# Quantum bits don't byte

An introduction to the world of quantum computing

by Dr. Tomás Silveira Salles

18 minute read

Quantum computing is fascinating, counter-intuitive, more than 30 years old and yet still futuristic, among many other adjectives. What it is not, is magic.

The mountains of quantum computing magazine articles aimed at the general public are covered in sensational headlines that I find misleading in the worst possible way: They lead people to think "this stuff is for the scientists of the world to understand, and for mere mortals like me to hopefully one day use". What's even more annoying is that quantum computing doesn't need any controversial, provocative statements to embellish it. It is amazing all by itself, bare. Unfortunately, it is indeed not for everyone, but interested readers can definitely go further than the popular channels seem to believe, and get a good taste of what it's really all about.

If you've never heard of quantum computing, this is probably not the best starting point. On the other hand, I still haven't found a good starting point anywhere else, so you might as well give this article a try.

**The very basic, in a pistachio shell**

To understand quantum computers we need to separate the concept “computer” from the machines we use every day

In order to even be able to think about a new type of computer, we first need to separate the general concept of "computer", from the actual machines we use every day, and the same goes for the concept of "bit". So from now on, we refer to ordinary computers as *classical computers* and ordinary bits as *classical bits* and use more abstract definitions for the two original terms:

A *bit* is just an entity on which you can apply an operation called *reading* (or *measuring*), and the output of the reading operation is binary, i.e. has exactly two possible values, usually 0 and 1.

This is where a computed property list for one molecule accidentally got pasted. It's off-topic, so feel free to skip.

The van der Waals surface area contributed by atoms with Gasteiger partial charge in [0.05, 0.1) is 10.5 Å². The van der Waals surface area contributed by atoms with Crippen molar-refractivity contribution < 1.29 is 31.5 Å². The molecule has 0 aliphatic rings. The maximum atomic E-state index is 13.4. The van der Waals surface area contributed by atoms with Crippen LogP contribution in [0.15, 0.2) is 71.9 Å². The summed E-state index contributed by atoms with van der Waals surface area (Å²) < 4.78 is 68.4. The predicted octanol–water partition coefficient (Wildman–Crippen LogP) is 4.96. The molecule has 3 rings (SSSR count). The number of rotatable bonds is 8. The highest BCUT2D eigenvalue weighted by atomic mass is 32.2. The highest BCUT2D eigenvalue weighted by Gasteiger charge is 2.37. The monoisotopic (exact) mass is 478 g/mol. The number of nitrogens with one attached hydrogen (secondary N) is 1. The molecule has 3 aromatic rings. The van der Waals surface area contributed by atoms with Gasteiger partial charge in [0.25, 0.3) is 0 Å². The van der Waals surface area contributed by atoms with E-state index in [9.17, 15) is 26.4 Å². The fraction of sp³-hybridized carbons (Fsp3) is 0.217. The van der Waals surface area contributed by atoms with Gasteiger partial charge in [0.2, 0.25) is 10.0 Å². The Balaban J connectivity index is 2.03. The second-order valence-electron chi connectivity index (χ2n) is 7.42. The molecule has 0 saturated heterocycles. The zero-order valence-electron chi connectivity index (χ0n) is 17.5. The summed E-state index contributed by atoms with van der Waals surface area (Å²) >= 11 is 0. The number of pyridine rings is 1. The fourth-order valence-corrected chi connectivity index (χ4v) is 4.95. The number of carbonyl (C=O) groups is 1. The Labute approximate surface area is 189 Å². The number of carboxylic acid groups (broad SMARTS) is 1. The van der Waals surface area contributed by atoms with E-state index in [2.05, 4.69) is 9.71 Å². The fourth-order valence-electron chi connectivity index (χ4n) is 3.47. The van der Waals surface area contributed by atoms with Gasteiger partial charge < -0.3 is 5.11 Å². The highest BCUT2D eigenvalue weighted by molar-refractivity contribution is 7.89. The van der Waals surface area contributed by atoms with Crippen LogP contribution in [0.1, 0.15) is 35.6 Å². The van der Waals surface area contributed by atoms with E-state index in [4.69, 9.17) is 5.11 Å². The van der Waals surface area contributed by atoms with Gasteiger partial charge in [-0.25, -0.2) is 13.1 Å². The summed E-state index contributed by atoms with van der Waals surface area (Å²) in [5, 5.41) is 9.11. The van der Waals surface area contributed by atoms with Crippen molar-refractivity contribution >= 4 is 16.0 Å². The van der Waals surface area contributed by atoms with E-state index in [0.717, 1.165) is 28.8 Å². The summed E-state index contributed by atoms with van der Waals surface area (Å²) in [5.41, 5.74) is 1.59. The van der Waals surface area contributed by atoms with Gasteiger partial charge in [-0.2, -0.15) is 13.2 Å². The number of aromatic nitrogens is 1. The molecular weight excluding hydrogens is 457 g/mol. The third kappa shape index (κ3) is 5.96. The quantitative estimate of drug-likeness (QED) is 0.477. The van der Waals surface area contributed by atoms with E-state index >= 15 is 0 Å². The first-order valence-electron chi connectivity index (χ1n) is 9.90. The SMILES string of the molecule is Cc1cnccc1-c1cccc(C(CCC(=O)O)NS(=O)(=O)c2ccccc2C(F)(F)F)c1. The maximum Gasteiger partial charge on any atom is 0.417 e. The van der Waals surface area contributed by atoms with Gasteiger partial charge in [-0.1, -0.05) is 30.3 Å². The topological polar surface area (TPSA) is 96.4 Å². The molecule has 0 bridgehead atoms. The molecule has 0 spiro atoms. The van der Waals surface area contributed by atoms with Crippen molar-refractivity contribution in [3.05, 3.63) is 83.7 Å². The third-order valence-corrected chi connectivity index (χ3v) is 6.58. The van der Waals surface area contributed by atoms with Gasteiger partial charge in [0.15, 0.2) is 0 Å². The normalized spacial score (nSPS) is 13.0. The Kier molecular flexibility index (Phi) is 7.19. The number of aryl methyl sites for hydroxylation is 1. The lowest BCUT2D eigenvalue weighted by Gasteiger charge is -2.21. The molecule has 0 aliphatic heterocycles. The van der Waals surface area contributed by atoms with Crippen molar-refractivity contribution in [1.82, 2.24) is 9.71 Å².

A *logic gate* is an operator that you can apply to one or more bits in order to modify and combine their internal properties. What internal properties are available, depends on the kind of bit you are using.

A *computer* is a machine that uses bits and logic gates to perform algorithms. By this I mean that (once prepared for a specific algorithm) a computer receives a binary string as input and uses it to somehow prepare an array of bits. Then these bits pass through a series of logic gates which manipulate and combine them. In the end, the bits are read, so as to produce a new binary string, which the computer returns as the output of the algorithm.

Now imagine if we used, for example, the nucleus of an atom as a bit, and measured its spin's direction when "reading" it (thus obtaining either "spin up", or "spin down" as output). This would be an example of what is called a *qubit* (or "Qbit", "QBit", "Qubit", "q-bit", "qbit" etc). The "bit" bit of "qubit" is short for "binary digit", which refers to the nature of the measurement's output, while the "qu" bit of "qubit" is short for "quantum", which refers to the fact that the concept is based on the behaviour of certain quantum systems (such as the nucleus of an atom). A computer that uses qubits as its bits is called a *quantum computer*.

**More than just new hardware**

The mathematics behind it is completely different from classical computing and allows for new approaches to solve our problems

Each time new materials and technologies make classical computers faster and more powerful, the mathematics to design and control them becomes harder, but the difference is superficial. The mathematical foundation that drives the computer algorithms of today is still basically the theory developed by Alan Turing in the 30's and 40's.

Quantum computing, however, changes the game completely. The concept in itself says nothing about the speed of the computations, or the size of the machines. In fact, the experimental ones we have today are ginormous monsters that probably dream of becoming as fast as your smart-toaster. But the mathematics behind it is completely different, and allows us to try new approaches to solve our problems, instead of just accelerating the old ones.

Now, to business!

**(Not so) classical computers**

The computers we use today have spoiled us by allowing us to think of a bit *in the machine* and *in an algorithm* as the same thing. In other words, the physical implementation and the theoretical concept work so similarly that separating the two is rarely important. The same goes for the *state* of a bit (i.e. the values of its internal properties) and the output of reading a bit. We just think of a bit as something that *is* 0 or 1, and reading it just means looking at it to find out which one. Qubits and their strangeness force us to look at all of this from a more mature perspective.